South­ern Charm

A de­signer em­ploys traces of her fam­ily’s past in her home, while stay­ing true to her mod­ernist heart.

Modern Farmhouse Style - - Table Of Contents -

a rented 27-foot truck gin­gerly un­der Sa­van­nah’s fa­mous and his­toric live oak trees. The truck was loaded with salvaged wood she had driven sev­eral hours to re­trieve. “I now have a re­ally good un­der­stand­ing of just how tall 12 feet is!” she says.

The ex­pe­ri­ence was well worth it. The price­less tim­ber in the back of the truck was des­tined for the house Laura Lee was build­ing with her hus­band, John, out­side Sa­van­nah in a planned com­mu­nity called The Ford Plan­ta­tion. She had re­claimed it from her great-great­grand­fa­ther’s home­stead in Oconee County, Ge­or­gia. “He walked home from Vir­ginia when the Civil War ended and built a house by hand,” she says. Retriev­ing and re­fin­ish­ing the wood was a mon­u­men­tal—and pricey—ef­fort. “John jokes that this is the most ex­pen­sive free wood we’ve ever paid for,” Laura Lee says with a laugh. Af­ter re­mov­ing ev­ery nail from the boards, she had them run through a planer to re­move most, but not all, of the an­cient paint. The re­sult: gor­geous, tex­ture-rich ceil­ings above her din­ing and break­fast tables.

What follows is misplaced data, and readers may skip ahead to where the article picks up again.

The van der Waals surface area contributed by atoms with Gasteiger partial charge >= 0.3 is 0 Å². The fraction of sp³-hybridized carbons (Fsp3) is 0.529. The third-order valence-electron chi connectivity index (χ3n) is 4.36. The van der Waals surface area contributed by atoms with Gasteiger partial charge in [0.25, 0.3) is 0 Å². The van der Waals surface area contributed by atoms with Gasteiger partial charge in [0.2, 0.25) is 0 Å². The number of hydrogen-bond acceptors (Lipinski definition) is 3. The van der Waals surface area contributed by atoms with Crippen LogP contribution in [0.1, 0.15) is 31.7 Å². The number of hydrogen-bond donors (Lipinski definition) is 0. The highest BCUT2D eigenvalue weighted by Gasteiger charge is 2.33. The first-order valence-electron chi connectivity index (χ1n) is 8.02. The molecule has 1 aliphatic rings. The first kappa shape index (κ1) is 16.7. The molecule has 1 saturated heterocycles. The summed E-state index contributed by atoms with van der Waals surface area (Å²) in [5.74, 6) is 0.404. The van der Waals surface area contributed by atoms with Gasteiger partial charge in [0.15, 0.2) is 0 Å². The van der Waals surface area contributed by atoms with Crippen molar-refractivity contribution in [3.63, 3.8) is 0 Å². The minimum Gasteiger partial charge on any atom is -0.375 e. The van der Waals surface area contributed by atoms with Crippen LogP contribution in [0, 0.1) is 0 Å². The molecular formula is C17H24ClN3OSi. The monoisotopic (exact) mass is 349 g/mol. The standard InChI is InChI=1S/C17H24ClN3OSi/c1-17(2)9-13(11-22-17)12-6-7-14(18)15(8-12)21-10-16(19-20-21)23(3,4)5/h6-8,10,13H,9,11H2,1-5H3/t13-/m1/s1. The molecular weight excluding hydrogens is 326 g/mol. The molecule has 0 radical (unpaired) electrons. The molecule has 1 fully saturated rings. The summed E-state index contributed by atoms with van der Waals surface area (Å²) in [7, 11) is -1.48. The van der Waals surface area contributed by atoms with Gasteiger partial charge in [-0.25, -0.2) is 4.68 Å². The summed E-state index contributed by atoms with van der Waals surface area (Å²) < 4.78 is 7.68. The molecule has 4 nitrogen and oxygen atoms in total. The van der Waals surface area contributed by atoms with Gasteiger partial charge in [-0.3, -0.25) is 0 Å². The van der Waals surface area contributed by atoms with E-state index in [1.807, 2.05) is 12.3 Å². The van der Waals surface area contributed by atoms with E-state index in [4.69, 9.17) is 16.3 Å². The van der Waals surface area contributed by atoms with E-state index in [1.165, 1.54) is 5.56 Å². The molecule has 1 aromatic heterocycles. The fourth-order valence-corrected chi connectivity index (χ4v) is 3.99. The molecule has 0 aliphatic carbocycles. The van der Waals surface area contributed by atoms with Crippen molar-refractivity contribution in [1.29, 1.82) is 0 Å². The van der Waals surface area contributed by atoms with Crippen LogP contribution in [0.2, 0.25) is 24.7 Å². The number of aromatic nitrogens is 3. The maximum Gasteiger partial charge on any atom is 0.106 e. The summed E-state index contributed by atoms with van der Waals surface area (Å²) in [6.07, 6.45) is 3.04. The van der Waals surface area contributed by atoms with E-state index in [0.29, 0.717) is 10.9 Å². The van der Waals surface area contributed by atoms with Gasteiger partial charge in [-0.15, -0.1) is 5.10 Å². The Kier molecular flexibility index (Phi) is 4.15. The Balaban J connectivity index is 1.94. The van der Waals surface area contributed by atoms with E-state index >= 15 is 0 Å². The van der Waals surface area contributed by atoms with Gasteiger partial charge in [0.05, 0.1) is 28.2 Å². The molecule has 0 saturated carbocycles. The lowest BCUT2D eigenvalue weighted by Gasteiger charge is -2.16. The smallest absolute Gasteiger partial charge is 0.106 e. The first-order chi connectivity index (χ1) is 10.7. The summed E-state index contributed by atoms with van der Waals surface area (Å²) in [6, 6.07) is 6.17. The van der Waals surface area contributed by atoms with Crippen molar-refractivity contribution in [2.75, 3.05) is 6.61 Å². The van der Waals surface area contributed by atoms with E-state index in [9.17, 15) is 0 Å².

Other salvaged ma­te­ri­als con­tribute touches of rus­tic char­ac­ter to the new home: The floors in the din­ing room are made from his­toric Sa­van­nah gray brick, and heart pine beams over­head came from old ware­houses. “I guess I’m just a scav­enger,” Laura Lee says. These rus­tic sur­faces are jux­ta­posed with sim­ple white walls and blunt trim mold­ing, as well as a mix­ture of clean-lined con­tem­po­rary and tra­di­tional fur­nish­ings placed in spare, un­clut­tered group­ings. The 12-foot ceil­ings and ex­pan­sive 9×4-foot win­dows give the house an airy, loft­like feel. “I wanted to make a mod­ern farm­house. I did not want this to feel like a coun­try house,” she says.

A South­erner with deep roots, Laura Lee loves the his­tory of her re­gion. The tabby con­crete over her man­tel is based on pre-civil War build­ings on nearby Oss­abaw Is­land. Framed by square col­umns, the iconic treat­ment, above a seam­lessly plas­tered fire­box sur­round, has a con­tem­po­rary sen­si­bil­ity. “I wanted some char­ac­ter and tex­ture,” she says, “but I’m a mod­ernist at heart.”

op­po­site: Laura Lee’s blend of mod­ern and tra­di­tional style is on dis­play in the liv­ing room, where a for­mal oil paint­ing of hus­band John’s fa­ther has pride-of-place on the tabby sur­face over the man­tel. Laura Lee used 1970s Lucite stands from her mother-in-law’s New York City apart­ment to make a con­sole ta­ble. above: Salvaged ma­te­ri­als are in­cor­po­rated in the ar­chi­tec­ture; here, ware­house beams frame open­ings. The cane bench is a fam­ily heir­loom.

“Oh, this is fun,”de­signer Laura Lee Sam­ford thought as she drove

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